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Minnesota Fringe Reviews: 'Solid Singing and Story-telling' 

Here's the latest review in Minneapolis:

"I didn't know what to expect from this show, but it turned out to be a pleasant surprise. It is not a play, but rather a band combining storytelling with music. There was just one guitar player and one keyboardist, and two other vocalists; all four of them took turns singing lead and back-up vocals. The stories are based on real people in America; many of them were quite sad and upsetting, while others were sweet and uplifting. I was almost moved to tears a couple of times, for different reasons. The lyrics were clear, well-written, and captivating, but the best part of the show was simply the music itself (especially the vocals of the two female singers). I just sat in the theatre, letting the music wash over me, and I absorbed it like a sponge. The Garage's acoustics make it the perfect venue for this show, and it's one I definitely recommend." (Heather Baldwin, Minnesota Fringe Reviews, August 13, 2010)

More reviews from the Twin Cities 

Riveting stories, told in song (five stars)

"Within the cozy confines of the Theatre Garage, 'Joe's Cafe' serves up an interlude of impeccable story-telling, set to music. Rupert Wates' song-writing is elegant and spare. Delivered by musicians who've mastered their craft, it is exquisite." (Roberta Parker, Minnesota Fringe Reviews, August 10, 2010)


From Sandra McDonald, Minnesota Fringe Reviews, August 10, 2010:
"Simple stories that might have long been forgotten.... sung so beautifully!"

From Amelia Kritzer, Minnesota Fringe Reviews, August 10, 2010:
"Joe is a talented chef."

Joe's Cafe 'highly recommended' 

We opened Joe's Cafe live at the Minneapolis Theatre Garage last night, and we were pleased to find the following review this morning about the performance ("Delivers exactly what is promised," by Sharon Kahn, Minnesota Fringe Reviews):

"There's no need to describe this show because the description on the show page is detailed and accurate. All you need to know is that the show delivers exactly what the description promises.

"The songs are simple, clear and poignant with lovely melodies and the musicians are very talented. Each song has a single lead singer (they take turns) with the others sometimes performing backup harmonies. All the singers have strong, sweet voices, making it easy to understand the lyrics (important with story songs!).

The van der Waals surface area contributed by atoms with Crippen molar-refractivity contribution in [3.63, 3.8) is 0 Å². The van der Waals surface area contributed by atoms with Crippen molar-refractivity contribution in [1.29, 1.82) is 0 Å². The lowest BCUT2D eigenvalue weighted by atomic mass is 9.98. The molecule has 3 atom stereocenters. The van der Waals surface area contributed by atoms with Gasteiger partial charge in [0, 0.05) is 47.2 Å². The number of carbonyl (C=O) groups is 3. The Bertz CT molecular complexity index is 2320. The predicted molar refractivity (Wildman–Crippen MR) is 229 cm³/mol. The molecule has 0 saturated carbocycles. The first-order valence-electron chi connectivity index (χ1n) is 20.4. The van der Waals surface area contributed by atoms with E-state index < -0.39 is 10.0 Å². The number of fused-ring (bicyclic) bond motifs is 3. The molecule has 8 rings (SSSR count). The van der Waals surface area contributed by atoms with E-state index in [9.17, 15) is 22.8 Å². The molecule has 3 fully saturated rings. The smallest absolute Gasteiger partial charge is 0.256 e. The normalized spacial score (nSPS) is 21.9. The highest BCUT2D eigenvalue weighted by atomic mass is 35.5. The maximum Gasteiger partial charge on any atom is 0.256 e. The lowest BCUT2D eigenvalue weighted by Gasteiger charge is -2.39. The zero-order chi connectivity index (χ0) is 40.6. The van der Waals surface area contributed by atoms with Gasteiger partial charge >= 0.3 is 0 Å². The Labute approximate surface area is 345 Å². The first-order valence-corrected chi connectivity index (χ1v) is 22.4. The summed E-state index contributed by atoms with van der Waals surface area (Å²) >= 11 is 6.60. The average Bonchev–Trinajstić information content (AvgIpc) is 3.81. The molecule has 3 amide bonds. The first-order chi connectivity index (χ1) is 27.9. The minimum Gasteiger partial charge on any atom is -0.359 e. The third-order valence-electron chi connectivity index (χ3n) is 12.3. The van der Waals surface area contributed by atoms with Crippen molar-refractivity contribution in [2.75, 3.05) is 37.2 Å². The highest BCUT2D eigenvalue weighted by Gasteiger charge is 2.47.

"My only nitpick is that some of the songs would have been more effective if the ending hadn't been telegraphed by the song introduction, or in one case by the title. Have the confidence to let the songs tell their own stories, folks! If you have to explain the context, do it afterwards so you don't steal the story's thunder.

"The Theater Garage is a great venue for this act. The open bleacher seating around a bare floor lends a feeling of intimacy that works well with the material, and the sound fills the space perfectly. Highly recommended."

View Magazine Online: A musical revue that is 'truly magical' 

A review of Joe's Cafe live from View Magazine's online edition:

"This show would fall under the category of musical revue; however, expect some top–notch storytelling as well. Rupert Wates, Stacy Lorin and Valorie Miller create lasting images with their songs. Let go and follow the journeys they fashion with their music. It is truly magical when voices come together and the particular chemistry of this trio is undeniable. Some might say this isn’t theatre, but it certainly isn’t just for music lovers. Try it out!" (Katie Penrose, July 22-28, 2010, Hamilton Fringe Festival 2010 Reviews from View Magazine Online)

Hamilton Fringe Reviews: 'Highly recommended for a change of pace and of heart' 

Another Joe's Cafe live show review: This one from the Artword Theatre's 2010 Hamilton Fringe Reviews website